“He mentioned doing a beer, a dollar of every pint of which goes to Priceless,” says Weber of the beer that releases at the brewery on Thursday, August 12.  

“We got to talking to the ladies from Priceless and there’s a girl named Jewel who wanted to come in and brew a beer, because she used homebrewing as part of her getting out of human trafficking and recovery,” says Weber, who worked extensively with the group to create a recipe that best represents Jewel’s journey toward normalcy. 

“We sat down, and although Jewel couldn’t make that meeting, it was Adam and his group and some of the folks from Priceless. We bounced some ideas around, came up with a couple of options, and we brewed the one she picked,” said Weber of the eventual creation of Fireweed Courage. 

Weber didn’t just fire up the kettles and brew the beer. He brought in Sikorski, Jewel, and some of the people from Priceless for a hands on, immersive opportunity to actually make it themselves. “It was a lot of fun. Adam and some people from Priceless came, and we let them do the brewing. We got it all set up in advance, and I was hands off through the process, I talk a lot about beer and teach them, and talk them through it,” says Weber. 

This was hugely impacting for Jewel, who actually did a lot of the grunt work including the cleanup work that’s incredibly physical, including hand shoveling out the spent grain from the mash tun. “She even scrubbed the tanks themselves afterwards,” says Weber, crediting Jewel for her determination.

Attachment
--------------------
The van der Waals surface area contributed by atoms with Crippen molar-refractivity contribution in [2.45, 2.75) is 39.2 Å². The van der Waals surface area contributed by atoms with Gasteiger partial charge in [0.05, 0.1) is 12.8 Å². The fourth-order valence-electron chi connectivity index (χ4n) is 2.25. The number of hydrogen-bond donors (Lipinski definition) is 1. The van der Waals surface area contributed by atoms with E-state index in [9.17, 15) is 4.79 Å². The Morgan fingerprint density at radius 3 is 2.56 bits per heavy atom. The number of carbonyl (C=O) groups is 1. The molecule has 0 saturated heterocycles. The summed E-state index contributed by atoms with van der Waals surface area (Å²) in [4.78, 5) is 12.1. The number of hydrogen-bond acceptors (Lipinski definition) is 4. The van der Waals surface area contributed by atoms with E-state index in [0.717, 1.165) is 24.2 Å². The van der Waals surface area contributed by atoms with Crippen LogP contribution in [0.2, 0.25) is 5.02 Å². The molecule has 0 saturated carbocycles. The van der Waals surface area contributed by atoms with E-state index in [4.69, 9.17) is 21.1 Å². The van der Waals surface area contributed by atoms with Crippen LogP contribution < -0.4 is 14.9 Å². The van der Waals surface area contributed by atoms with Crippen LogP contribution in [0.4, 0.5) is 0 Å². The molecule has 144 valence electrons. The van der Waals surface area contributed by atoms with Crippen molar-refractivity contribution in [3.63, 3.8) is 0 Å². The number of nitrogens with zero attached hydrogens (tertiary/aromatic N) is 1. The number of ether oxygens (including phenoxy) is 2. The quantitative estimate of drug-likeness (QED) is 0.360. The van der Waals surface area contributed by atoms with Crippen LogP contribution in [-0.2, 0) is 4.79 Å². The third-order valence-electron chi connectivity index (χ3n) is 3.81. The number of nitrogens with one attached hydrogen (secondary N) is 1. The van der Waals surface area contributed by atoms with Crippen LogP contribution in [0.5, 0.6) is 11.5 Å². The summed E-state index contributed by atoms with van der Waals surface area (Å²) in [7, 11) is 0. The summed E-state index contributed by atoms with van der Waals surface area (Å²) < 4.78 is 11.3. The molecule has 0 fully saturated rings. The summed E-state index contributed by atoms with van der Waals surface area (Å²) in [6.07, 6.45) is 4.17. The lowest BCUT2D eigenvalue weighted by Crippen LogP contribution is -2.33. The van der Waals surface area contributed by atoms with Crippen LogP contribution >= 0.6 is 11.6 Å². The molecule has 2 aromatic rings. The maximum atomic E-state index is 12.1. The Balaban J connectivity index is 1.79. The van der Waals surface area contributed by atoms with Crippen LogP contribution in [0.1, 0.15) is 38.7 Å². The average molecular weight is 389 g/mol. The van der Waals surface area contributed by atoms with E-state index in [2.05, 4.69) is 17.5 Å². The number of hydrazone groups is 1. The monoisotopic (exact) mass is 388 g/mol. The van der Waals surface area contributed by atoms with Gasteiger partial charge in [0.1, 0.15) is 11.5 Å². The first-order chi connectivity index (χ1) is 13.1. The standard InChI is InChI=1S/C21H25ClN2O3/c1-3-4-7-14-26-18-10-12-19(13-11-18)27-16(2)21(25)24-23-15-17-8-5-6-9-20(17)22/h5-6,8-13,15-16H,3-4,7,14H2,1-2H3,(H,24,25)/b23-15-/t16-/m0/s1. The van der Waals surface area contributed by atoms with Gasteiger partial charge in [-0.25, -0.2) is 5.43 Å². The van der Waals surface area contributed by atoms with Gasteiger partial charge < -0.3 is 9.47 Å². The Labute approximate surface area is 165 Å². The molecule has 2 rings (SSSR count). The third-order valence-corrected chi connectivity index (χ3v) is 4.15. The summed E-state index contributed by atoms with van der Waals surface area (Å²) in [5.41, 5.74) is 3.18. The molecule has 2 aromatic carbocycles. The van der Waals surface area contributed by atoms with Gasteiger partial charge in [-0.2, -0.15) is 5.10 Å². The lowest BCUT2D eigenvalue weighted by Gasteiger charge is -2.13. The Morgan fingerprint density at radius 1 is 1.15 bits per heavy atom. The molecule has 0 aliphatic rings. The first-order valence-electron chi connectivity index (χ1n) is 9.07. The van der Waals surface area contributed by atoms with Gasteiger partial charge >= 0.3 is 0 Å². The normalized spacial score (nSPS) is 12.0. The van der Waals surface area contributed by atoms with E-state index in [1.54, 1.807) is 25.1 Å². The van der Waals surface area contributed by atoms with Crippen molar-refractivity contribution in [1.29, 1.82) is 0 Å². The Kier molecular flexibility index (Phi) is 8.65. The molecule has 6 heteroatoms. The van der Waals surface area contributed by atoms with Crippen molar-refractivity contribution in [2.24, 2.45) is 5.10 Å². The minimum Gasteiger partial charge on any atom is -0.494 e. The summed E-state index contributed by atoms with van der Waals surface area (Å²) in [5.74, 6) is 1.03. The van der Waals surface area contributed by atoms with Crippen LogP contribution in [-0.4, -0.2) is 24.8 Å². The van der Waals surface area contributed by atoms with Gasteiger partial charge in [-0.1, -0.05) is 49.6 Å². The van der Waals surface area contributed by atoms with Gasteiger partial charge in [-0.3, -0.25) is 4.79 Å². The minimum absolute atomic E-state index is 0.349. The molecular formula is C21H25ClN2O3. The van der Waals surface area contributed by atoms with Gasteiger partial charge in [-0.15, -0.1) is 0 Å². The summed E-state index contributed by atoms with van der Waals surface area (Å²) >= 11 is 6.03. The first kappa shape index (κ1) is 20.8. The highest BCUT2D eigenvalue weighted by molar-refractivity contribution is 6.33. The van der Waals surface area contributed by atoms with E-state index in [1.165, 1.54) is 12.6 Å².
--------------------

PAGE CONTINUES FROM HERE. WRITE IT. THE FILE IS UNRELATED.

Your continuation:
“I was told that the first plant to come back after the ground has been devastated by any kind of natural disaster is fireweed,” says Jewel in a video that Glacier produced to commemorate the event and the beer. “I have a tattoo on my side with the cursive written word ‘courage,’ by the fireweed is woven into that word. It’s a symbol of devastation, healing and hope that’s been part of my journey,” she says. 

“We used Pilsen malt for a light beer,” says Weber of the construction of the 4.2 percent alcohol by volume brew. “We wanted fireweed to be the star of the show, so we only lightly hopped it with Columbus and Centennial hops. The girls and Adam went down to the burn area south of Cooper Landing where the fireweed really flourishing right now and hand-picked it. Although we never weighed it, they brought back enough to fill two large hop bale bags, some of which went into the boil and the rest in the aging tanks.”

If you want to enjoy this lovely, light, delicate beer, the release day is Thursday the 12th, but Friday the 13th would be good, too, for a couple of reasons. First, because only four barrels were made, Fireweed Courage will go quick. Second, the crew from Priceless will be around for part of the day to share in the success of the initiative. 

“Jewel’s story is incredible. We learned a lot, and so did their team, and we were so glad to help and support this,” says Weber of his and Glacier’s participation. I’m grabbing a growler to take to Hope for me for the weekend, because it’s a perfect, meaningful beer in so many ways, and Hope’s a perfect, meaningful place for me to enjoy it.